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Lieberman's Message to Tech Companies: Stay Away From Wikileaks

BY Micah L. Sifry | Wednesday, December 1 2010

Here's a little more detail on how Amazon came to kick Wikileaks off its servers. Yesterday, members of the staff of the Senate Homeland Security committee, which is chaired by Joe Lieberman (D-CT) (I-CT) saw a news article that mentioned that Wikileaks was hosted on Amazon's servers. "We called Amazon and asked a number of questions, said committee communications director Leslie Phillips, including, 'Are you aware that Wikileaks is using your servers,' and 'do you have any plans to take it down'?"

Today, she said, "Amazon called back and told us they'd taken Wikileaks down."

I asked her if the committee staff had been contacting other major tech companies that provide services to Wikileaks, such as Twitter or Facebook. Phillips said no such calls had been made, and that she wasn't aware of those companies providing hosting services to Wikileaks.

Nonetheless, she added, "Senator Lieberman hopes that what has transpired with Amazon will send a message to other companies. He believed Wikileaks has damaged national security and endangered lives."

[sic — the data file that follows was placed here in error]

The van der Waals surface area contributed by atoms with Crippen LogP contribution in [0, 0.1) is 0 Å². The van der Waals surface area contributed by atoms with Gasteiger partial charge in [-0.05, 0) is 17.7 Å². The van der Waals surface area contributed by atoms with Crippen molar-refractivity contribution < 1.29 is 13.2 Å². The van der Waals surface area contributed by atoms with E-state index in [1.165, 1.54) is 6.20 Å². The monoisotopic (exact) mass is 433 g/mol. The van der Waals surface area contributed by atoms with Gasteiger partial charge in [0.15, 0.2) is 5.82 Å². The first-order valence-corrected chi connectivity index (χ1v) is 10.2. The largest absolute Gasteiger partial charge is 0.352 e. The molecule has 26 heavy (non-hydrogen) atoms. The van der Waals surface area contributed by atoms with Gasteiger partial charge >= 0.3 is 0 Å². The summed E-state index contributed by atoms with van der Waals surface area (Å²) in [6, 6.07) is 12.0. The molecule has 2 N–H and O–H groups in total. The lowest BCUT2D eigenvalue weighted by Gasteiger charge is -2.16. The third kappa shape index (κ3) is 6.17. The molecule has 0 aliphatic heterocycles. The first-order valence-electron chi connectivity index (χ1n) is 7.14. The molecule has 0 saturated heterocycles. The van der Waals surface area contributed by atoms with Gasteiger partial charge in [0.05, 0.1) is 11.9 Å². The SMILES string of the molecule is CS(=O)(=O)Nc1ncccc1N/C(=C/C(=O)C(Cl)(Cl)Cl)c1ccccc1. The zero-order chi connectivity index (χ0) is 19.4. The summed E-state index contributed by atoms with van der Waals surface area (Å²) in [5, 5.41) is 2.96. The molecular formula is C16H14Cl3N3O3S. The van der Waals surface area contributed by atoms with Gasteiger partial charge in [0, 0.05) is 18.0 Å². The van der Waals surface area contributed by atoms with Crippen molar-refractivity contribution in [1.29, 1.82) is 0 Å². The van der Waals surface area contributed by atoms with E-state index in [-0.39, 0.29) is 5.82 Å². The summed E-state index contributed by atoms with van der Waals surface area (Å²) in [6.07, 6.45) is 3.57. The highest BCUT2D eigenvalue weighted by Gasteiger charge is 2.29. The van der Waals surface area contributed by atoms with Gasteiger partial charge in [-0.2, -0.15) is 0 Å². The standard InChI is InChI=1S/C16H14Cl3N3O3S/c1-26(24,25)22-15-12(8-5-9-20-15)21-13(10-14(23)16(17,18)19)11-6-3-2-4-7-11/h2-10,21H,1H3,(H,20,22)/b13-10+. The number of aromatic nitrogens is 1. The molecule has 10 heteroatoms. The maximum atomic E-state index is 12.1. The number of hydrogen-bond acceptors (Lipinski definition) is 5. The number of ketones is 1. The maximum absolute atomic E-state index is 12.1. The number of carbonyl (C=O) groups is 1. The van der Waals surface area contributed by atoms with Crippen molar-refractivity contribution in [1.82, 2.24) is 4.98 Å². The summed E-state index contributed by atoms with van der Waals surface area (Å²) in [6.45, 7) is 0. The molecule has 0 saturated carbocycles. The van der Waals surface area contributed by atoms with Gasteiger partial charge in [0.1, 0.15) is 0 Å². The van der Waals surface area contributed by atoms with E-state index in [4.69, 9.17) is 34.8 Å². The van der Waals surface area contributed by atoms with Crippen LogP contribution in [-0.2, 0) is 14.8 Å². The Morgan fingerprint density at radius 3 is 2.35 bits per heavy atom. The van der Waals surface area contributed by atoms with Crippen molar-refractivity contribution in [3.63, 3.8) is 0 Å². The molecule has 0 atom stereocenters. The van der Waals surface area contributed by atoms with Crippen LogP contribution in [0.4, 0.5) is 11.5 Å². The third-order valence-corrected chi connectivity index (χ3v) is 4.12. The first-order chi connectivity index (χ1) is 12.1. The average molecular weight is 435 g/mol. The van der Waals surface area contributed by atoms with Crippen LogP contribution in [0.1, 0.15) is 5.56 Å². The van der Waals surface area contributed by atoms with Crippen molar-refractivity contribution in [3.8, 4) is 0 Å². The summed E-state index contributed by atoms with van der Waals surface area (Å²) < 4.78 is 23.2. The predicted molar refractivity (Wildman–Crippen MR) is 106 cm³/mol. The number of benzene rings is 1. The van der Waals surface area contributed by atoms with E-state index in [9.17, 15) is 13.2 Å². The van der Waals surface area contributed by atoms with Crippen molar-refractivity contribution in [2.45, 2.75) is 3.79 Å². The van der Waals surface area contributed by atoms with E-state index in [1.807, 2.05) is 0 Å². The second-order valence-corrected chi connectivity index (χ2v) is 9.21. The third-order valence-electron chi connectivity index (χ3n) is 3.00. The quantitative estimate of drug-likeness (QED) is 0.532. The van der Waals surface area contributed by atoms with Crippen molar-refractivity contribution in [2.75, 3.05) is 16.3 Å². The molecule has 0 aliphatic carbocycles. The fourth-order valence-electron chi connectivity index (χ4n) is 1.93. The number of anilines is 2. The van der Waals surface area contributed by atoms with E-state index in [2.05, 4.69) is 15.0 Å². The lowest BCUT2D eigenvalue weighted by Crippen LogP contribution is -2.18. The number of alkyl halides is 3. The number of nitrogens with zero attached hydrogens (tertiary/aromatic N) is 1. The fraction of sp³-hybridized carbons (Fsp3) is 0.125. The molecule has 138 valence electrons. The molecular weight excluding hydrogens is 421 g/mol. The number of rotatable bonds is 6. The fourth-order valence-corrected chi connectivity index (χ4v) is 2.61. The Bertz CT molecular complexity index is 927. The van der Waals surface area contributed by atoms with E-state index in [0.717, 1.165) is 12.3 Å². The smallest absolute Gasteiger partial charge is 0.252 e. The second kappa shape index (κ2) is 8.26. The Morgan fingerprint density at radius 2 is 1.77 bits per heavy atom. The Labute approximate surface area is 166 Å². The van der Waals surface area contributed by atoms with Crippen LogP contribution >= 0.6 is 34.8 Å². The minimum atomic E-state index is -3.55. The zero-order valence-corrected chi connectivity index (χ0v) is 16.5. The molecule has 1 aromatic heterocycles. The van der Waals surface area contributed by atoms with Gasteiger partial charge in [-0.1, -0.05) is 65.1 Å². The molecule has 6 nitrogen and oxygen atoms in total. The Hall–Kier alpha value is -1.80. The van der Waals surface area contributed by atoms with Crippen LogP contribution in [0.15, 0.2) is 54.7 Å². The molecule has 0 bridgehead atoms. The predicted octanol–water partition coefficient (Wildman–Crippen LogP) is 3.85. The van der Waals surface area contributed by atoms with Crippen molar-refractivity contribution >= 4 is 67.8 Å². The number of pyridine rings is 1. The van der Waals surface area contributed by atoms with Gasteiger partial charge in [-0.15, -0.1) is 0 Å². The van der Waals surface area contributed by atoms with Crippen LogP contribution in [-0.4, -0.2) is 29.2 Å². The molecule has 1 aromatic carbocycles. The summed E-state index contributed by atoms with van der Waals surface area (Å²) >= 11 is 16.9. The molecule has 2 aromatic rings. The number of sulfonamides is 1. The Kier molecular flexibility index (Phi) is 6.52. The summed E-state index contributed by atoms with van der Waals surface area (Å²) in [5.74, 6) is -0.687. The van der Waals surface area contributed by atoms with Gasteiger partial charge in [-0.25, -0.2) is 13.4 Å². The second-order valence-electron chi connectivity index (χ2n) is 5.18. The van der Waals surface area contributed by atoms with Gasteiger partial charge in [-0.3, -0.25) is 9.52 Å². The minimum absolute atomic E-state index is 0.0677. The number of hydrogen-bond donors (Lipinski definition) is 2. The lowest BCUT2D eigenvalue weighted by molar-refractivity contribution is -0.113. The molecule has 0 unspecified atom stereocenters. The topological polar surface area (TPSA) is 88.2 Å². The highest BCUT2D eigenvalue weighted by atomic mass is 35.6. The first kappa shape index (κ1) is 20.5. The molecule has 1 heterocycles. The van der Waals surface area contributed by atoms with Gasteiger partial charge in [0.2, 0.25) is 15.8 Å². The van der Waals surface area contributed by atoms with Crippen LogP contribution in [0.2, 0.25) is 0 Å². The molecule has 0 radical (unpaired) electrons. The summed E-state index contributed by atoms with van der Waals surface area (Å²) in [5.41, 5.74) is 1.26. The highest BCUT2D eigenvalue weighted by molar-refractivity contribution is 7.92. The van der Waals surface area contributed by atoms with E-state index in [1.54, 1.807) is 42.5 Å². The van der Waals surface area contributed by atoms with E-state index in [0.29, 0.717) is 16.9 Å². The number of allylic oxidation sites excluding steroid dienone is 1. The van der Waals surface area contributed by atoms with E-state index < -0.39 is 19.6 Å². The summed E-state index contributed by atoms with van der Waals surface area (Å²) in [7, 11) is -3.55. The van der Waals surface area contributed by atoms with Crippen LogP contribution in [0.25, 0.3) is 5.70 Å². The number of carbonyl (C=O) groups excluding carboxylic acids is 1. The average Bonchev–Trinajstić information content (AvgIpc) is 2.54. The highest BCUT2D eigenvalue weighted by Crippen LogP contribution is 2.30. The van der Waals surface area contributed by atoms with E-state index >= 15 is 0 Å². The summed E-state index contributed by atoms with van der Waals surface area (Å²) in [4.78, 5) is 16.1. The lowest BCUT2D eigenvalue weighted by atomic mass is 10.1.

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New Media Sites in Iran Blur Lines Between Citizen Journo, Professional Journo, & Activist

In 2010, Newsweek declared Iran the “birthplace of citizen journalism.” Iranian bloggers were hailed by Westerners as “brave” for their coverage of the aftermath of the disputed 2009 election. A 40-second video of the death of Neda Agha-Soltan during an anti-government protest won a prestigious George Polk Award, the first anonymously-produced work to be so honored. And then came the 2013 study “Whither Blogestan,” which sought to explain Iran's shrinking blogosphere. Of nearly 25,000 highly active and connected blogs in 2008 and 2009, only 20 percent were still online in September 2013.

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